The refreshing thing about Gittins’ work is that he comes up with many interesting and surprising facts. If you’ve got a preconceived idea on a particular subject, expect to have it, if not turned upside down, at least turned on its side. He also likes to give the good and bad news when discussing key topics.
Like the aging of the population. The bad side may be a huge strain on our health care system. Yet on the good side there’s going to be a labour squeeze, which is of course good for employees, who will be much in demand.
My favourite parts of the book were the last few chapters that discussed housework and the work we do for ourselves, and why we should consider this part of the economy as well. I couldn’t agree more. Whenever I save money by making my own meals, or save money by riding to work instead of using public transport, I consider myself to be self-employed. The bonus of this system is that you get to work your own hours, from home and don’t have to pay any tax.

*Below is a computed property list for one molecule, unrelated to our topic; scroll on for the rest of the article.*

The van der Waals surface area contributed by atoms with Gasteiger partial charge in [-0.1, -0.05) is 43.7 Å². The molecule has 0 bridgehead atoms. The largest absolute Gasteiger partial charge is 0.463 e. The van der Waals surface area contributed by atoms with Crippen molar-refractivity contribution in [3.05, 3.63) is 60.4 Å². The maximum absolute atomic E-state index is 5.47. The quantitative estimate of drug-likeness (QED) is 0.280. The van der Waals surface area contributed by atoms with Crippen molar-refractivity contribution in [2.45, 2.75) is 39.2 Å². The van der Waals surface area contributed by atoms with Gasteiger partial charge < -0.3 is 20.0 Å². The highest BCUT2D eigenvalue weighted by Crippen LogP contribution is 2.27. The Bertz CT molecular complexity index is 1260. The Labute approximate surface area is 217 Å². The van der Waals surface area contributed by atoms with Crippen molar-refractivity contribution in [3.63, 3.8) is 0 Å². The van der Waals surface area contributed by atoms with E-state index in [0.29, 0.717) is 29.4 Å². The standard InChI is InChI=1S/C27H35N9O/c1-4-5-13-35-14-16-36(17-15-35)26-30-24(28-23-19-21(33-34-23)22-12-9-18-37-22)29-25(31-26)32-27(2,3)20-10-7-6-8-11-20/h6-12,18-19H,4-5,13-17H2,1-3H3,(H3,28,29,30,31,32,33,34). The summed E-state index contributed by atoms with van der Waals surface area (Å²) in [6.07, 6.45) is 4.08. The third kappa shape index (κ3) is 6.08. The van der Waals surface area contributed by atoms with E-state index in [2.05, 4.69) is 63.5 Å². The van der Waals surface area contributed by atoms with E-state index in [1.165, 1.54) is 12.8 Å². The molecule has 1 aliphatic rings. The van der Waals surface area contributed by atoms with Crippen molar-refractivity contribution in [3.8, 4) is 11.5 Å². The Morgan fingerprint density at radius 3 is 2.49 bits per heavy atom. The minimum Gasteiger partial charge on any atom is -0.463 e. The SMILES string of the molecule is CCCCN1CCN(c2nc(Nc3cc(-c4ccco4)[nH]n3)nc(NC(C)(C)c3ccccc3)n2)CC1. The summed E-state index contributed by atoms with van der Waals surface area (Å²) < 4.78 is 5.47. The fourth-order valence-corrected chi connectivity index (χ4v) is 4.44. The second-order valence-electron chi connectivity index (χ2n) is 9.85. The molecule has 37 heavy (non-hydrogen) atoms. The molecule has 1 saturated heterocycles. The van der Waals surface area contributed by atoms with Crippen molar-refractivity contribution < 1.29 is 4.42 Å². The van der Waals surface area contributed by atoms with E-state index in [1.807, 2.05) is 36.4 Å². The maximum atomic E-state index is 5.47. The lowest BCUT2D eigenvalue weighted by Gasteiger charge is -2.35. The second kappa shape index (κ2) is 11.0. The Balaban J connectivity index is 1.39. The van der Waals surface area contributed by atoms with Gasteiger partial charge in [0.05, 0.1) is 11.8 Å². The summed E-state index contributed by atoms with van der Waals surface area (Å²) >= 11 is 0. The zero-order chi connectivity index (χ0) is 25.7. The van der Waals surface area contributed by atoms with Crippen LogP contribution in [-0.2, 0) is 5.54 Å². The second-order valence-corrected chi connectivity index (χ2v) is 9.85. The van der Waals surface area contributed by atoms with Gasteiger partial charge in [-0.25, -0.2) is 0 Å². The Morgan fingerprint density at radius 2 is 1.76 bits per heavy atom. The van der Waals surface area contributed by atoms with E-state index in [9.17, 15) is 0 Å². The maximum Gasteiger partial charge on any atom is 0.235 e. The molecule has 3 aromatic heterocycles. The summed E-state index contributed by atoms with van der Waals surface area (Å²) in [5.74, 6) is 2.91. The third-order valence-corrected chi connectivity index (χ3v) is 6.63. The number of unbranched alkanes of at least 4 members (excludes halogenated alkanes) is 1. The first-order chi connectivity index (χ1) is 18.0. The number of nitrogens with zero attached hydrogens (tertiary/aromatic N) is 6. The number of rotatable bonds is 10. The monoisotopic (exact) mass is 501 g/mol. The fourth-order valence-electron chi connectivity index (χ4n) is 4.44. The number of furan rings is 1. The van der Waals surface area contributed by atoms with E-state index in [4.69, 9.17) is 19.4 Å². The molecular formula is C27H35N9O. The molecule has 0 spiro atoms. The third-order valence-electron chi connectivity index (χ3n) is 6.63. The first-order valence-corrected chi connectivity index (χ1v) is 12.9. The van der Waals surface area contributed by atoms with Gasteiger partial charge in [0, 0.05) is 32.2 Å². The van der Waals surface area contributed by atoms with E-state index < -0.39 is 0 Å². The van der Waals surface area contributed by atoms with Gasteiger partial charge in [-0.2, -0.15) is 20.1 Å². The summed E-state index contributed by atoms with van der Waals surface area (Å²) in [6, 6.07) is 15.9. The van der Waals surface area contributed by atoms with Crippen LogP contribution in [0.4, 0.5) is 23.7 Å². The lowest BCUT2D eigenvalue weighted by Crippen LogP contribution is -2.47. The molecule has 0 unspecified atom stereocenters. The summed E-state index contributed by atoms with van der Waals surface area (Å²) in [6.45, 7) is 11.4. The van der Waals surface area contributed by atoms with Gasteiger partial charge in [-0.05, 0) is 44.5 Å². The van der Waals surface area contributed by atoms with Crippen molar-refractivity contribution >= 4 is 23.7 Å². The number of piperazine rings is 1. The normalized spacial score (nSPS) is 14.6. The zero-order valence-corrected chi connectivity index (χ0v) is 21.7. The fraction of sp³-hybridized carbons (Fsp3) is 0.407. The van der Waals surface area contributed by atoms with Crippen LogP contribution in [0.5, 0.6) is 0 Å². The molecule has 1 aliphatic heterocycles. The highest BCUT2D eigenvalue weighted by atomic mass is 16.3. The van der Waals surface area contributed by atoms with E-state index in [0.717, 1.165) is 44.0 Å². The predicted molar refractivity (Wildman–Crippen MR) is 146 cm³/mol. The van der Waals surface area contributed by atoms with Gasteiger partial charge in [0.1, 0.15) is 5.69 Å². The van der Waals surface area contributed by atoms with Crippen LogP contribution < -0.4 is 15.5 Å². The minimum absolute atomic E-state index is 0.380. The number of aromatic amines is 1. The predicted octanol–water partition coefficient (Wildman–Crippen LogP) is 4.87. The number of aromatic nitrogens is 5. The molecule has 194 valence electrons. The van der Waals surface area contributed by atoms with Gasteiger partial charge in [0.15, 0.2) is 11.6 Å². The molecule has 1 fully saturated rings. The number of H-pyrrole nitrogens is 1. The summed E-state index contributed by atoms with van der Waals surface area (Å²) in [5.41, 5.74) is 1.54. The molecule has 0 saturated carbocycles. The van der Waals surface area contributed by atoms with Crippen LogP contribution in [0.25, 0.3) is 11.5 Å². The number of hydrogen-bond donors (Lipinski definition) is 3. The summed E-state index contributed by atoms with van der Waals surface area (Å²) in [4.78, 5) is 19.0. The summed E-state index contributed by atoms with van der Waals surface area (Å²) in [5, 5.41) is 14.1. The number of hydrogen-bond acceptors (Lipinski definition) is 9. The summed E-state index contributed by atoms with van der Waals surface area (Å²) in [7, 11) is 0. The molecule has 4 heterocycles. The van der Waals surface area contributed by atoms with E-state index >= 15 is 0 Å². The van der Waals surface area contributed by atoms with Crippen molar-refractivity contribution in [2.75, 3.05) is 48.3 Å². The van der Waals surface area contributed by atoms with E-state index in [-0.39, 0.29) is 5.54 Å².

Surprisingly, people on two incomes who are making a lot of money are shelling out more and more money to have people do these basic chores for them. A common complaint from this group of people is that they don’t have enough money to buy all that they need.
Other chapters in this later vein talk about how consumerism, watching too much television, being too busy chasing more dollars, is making us unhappy. Gittins goes so far as to recommend that we actually sit back and do nothing! We need to relax more and simply enjoy being.
So there you go. A book on economic makes you think of the dullsville. Gittinomics is more a guide to life. Or as Gittins himself happily says, a self-help book.
For those who are looking to re-think their lives, or for those who are already living the life but would like to get some more ideas on how to make their lives even more rewarding, then Gittinomics is the book for you.